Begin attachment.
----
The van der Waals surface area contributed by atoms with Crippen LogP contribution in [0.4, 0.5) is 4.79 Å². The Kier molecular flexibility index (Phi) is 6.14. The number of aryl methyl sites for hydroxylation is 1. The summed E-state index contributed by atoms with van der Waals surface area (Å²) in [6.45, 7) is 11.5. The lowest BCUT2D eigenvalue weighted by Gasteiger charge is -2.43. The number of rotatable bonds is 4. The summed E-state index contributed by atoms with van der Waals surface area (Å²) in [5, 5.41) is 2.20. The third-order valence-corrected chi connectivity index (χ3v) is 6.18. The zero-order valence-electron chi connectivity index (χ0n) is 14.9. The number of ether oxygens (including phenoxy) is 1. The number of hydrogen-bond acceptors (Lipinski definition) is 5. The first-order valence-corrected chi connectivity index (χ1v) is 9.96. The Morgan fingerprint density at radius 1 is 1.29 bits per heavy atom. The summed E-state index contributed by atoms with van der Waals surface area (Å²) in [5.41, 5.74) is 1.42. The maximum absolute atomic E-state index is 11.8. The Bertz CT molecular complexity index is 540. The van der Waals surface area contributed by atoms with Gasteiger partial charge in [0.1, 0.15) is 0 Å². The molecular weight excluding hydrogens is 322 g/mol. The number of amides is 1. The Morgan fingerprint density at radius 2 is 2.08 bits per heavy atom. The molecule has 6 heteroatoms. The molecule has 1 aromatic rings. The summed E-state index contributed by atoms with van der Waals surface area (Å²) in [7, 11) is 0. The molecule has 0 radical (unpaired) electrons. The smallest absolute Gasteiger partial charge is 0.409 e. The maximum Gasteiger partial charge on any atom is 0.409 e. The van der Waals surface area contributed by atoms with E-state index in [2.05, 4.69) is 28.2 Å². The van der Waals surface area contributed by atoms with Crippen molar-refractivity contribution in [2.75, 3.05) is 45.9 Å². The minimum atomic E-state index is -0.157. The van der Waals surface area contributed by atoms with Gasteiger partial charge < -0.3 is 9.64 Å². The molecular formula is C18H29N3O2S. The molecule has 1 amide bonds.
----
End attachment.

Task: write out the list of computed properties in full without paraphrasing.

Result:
The van der Waals surface area contributed by atoms with Crippen LogP contribution in [0.4, 0.5) is 4.79 Å². The Kier molecular flexibility index (Phi) is 6.14. The number of aryl methyl sites for hydroxylation is 1. The summed E-state index contributed by atoms with van der Waals surface area (Å²) in [6.45, 7) is 11.5. The lowest BCUT2D eigenvalue weighted by Gasteiger charge is -2.43. The number of rotatable bonds is 4. The summed E-state index contributed by atoms with van der Waals surface area (Å²) in [5, 5.41) is 2.20. The third-order valence-corrected chi connectivity index (χ3v) is 6.18. The zero-order valence-electron chi connectivity index (χ0n) is 14.9. The number of ether oxygens (including phenoxy) is 1. The number of hydrogen-bond acceptors (Lipinski definition) is 5. The first-order valence-corrected chi connectivity index (χ1v) is 9.96. The Morgan fingerprint density at radius 1 is 1.29 bits per heavy atom. The summed E-state index contributed by atoms with van der Waals surface area (Å²) in [5.41, 5.74) is 1.42. The maximum absolute atomic E-state index is 11.8. The Bertz CT molecular complexity index is 540. The van der Waals surface area contributed by atoms with Gasteiger partial charge in [0.1, 0.15) is 0 Å². The molecular weight excluding hydrogens is 322 g/mol. The number of amides is 1. The Morgan fingerprint density at radius 2 is 2.08 bits per heavy atom. The molecule has 6 heteroatoms. The molecule has 1 aromatic rings. The summed E-state index contributed by atoms with van der Waals surface area (Å²) in [7, 11) is 0. The molecule has 0 radical (unpaired) electrons. The smallest absolute Gasteiger partial charge is 0.409 e. The maximum Gasteiger partial charge on any atom is 0.409 e. The van der Waals surface area contributed by atoms with E-state index in [2.05, 4.69) is 28.2 Å². The van der Waals surface area contributed by atoms with Crippen molar-refractivity contribution in [2.75, 3.05) is 45.9 Å². The minimum atomic E-state index is -0.157. The van der Waals surface area contributed by atoms with Gasteiger partial charge < -0.3 is 9.64 Å². The molecular formula is C18H29N3O2S. The molecule has 1 amide bonds.